Regards

John

I replied:   Continue reading

Dr Rudi Webster responds to our podcast on the Caricom Review Panel’s Caribbean Cricket Governance Report

16th November 2015

Overthrows  – backing up strong returns

I’ve been delighted by the response I’ve received, both supportive and critical, of the recent podcast I recorded with Dr Andrew Forde about the report submitted by Caricom’s Cricket Governance Review Panel into the state of West Indies cricket, and its recommendation for the immediate dissolution of the WICB.

You can still listen to that extra edition of ‘The Willow in the WIndies’ here.

I’ve had a number of emails on the subject, and have sought the permission of my correspondents to share publicly their feedback, where possible, within the forum of this blog.

One such expert opinion I’ve received came from Dr Rudi Webster, and he has consented for me to publish his observations.

In the podcast I stated my own personal reservations about the probity and neutrality of the panel, and the political personalities behind its inception and chairing – especially with regard to the previous enmity between the Board and some senior Caribbean politicians.

In particular, I was reflecting back upon the perceived reneging on the understanding reached within the Hyatt Hotel Accord – in which the WICB through President Dave Cameron was reported to have guaranteed Prime Ministers Dr Keith Mitchell of Grenada and Dr Ralph Gonsalves of St. Vincent & the Grenadines a position of ‘no victimisation’ towards the players (especially captain Dwayne Bravo and team-mate Kieron Pollard) believed to be the ring-leaders of the West Indies ODI team’s withdrawal of labour from the tour of India in October last year.

This agreement was apparently overturned  when both players were omitted by the WI selectors from WIndies’ squad for the 2015 World Cup in Australasia, ostensibly for reasons of poor form – although this reasoning did not really bear close scrutiny.

Understandably, both Prime Ministers were angered at this about-turn-of events. I would not have been surprised therefore if there lingered within them some grounds for animosity towards Dave Cameron and the Board.

Dr Webster has refuted this, and indicated they are bigger and better than that, and do not fall easy prey to the sort of petty squabbles and vindictiveness which might beset lesser men. I am happy to be put right by Rudi.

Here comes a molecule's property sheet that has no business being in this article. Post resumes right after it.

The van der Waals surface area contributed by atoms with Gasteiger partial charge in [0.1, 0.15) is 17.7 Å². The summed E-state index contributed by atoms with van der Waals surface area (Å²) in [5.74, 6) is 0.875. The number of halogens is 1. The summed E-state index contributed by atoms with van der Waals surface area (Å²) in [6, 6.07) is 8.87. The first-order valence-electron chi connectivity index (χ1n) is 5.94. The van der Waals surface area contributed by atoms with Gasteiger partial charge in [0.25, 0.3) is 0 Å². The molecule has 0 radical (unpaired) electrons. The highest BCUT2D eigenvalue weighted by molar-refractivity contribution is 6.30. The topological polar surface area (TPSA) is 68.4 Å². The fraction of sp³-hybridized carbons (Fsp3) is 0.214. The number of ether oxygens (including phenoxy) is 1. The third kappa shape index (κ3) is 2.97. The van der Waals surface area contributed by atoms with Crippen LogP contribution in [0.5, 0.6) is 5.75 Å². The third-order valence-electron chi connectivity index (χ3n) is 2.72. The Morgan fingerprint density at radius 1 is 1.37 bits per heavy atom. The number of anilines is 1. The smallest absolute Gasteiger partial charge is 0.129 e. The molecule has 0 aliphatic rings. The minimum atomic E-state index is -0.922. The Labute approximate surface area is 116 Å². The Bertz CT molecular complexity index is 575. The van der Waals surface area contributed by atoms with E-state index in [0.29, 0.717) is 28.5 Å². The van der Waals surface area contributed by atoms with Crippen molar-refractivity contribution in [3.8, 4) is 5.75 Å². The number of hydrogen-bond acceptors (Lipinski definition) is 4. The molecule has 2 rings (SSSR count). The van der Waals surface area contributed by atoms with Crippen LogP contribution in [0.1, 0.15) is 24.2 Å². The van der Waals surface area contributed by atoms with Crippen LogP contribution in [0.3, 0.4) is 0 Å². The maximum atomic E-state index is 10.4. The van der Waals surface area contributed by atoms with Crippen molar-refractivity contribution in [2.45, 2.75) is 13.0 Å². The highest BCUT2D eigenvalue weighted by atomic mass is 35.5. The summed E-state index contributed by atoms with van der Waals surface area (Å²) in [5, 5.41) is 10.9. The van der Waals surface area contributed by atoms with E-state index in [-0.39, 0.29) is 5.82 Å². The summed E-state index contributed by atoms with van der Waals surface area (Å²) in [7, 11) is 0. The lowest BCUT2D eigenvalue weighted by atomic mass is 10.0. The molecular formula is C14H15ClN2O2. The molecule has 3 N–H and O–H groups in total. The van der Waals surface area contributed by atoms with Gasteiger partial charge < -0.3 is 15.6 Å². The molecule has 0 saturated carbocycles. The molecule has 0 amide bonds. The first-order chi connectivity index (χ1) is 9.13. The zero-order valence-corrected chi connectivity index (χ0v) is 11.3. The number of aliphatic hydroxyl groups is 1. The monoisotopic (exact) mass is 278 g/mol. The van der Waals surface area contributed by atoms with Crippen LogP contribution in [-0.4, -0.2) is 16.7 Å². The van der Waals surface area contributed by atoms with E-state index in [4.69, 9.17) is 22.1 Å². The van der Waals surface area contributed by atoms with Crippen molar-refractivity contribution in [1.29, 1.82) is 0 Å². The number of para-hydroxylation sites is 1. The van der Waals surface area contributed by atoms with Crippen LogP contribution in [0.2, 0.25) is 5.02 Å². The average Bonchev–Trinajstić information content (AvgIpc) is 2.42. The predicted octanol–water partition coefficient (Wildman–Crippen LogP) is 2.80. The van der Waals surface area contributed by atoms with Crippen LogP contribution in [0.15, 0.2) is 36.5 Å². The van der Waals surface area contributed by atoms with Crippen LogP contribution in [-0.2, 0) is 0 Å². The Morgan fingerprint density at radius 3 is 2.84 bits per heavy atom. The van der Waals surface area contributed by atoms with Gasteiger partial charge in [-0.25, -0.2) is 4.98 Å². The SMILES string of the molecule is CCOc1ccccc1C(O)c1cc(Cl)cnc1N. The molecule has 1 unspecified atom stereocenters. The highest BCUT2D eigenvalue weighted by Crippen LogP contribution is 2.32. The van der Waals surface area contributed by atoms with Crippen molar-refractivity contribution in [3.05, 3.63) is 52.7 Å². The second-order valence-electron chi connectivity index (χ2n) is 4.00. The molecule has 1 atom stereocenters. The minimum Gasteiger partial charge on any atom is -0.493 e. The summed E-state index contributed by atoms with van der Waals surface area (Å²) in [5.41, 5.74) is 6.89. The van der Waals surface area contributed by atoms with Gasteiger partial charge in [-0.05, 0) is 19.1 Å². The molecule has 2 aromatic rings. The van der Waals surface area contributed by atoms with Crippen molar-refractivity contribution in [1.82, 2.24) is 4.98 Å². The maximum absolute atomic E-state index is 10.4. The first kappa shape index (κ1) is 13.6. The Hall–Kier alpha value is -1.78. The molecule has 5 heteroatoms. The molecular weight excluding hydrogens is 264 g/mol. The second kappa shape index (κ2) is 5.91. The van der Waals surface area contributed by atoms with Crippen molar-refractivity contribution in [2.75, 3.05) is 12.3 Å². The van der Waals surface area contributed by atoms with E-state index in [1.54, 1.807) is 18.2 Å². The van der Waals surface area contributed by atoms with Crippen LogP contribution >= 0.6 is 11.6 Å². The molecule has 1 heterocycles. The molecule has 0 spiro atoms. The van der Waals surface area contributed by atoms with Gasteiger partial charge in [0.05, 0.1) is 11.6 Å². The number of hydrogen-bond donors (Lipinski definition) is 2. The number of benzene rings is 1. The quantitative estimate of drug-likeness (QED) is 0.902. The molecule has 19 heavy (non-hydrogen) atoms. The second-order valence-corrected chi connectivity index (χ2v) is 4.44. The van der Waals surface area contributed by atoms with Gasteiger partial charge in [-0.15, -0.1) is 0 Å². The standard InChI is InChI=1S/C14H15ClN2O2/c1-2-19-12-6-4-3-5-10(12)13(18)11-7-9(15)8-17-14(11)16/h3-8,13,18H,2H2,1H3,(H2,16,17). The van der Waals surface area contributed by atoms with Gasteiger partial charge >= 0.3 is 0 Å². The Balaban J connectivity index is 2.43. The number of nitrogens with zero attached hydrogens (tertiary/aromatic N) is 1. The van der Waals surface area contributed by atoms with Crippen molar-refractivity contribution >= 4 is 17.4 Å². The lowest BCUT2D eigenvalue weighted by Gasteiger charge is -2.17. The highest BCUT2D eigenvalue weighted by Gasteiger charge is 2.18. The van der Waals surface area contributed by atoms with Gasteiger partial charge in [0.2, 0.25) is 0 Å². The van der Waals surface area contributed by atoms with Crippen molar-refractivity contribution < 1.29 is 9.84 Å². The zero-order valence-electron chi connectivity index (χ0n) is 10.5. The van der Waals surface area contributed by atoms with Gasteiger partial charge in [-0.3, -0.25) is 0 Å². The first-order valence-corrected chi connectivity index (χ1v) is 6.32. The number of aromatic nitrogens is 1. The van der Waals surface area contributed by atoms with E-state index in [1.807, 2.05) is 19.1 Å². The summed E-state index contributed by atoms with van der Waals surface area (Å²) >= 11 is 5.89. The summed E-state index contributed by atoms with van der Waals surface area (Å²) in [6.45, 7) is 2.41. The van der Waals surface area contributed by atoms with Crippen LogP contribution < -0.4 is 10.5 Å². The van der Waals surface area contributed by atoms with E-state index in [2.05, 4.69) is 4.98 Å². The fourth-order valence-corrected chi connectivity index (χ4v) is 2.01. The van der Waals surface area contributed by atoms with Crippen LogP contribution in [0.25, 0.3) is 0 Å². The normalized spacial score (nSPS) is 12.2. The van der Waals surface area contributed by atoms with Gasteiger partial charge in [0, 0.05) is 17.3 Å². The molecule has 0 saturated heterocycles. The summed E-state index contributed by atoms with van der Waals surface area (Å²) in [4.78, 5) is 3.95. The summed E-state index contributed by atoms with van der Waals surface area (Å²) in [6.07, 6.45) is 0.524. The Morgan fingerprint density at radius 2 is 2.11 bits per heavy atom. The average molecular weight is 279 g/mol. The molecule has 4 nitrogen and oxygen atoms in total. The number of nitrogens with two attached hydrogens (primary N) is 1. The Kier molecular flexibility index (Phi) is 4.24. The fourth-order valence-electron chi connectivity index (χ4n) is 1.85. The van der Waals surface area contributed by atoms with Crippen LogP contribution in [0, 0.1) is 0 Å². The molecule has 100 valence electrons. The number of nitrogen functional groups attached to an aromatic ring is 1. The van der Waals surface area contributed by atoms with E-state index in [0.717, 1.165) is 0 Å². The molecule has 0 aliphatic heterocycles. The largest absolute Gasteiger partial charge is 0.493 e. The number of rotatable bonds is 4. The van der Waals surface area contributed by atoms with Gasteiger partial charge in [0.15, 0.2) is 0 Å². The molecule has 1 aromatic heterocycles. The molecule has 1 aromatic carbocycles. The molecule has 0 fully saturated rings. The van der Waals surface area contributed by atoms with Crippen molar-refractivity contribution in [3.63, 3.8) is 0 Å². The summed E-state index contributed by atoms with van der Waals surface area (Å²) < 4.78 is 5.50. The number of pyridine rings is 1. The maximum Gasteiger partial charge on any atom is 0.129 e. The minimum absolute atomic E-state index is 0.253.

You can read our correspondence below:  Continue reading

John Holder on the Sabina Park pitch of 1998

3rd November 2015

Overthrows  – backing up strong returns

I had feedback yesterday from John Holder regarding our most recent edition of  Willow in the WIndies‘:

Hi David,

Yet another interesting, thought provoking blog but I must take issue about the comments from you and Reds about that disgraceful Sabina Park pitch when Steve Bucknor and his colleague abandoned the match. The pitch was POOR and DANGEROUS. The speed and hostility of Walsh and Ambrose were irrelevant. The problem was the grossly erratic bounce with balls whizzing past Atherton and Stewart’s nostrils then shooting along at ground level from the same length. Whoever prepared the pitch, or advised the groundsman and the WICB were to blame. I saw several close-ups of the surface which was corrugated. Having re-laid the pitch, the authorities should have made sure that cricket was played on it to check the trueness of the bounce. Clearly that did not happen, yet another example of maladministration, typical of the WICB.

We are presently having a glorious autumn, more of an Indian Autumn that an Indian Summer.

Best wishes

John

Continue reading

John Holder on Reds Perreira’s commentary ban

4th July 2015

Overthrows  – backing up strong returns

I have said for some time that the two most incompetent boards in cricket are Pakistan and the Windies. It is also clear that the president is a muppet. For him to object to valid comments on the state of cricket in the Caribbean is a prime example of burying one’s head in the sand. The performance of the Test team is indicative of the state of play in the region.

With a combination of poor performance on field and equally poor decisions by the Board, West Indies cricket has for some time become the laughing stock of world cricket. Despite Cameron’s narrow minded, self serving decisions, there will be no improvement until attitudes change.

John Holder

John Holder is a highly respected former international umpire, who stood in Tests & ODIs between 1988-2001, and in 1st-class cricket from 1982-2009. He was also the innovative mind behind the introduction of the ‘bowl-out’ to settle washed out one-day games.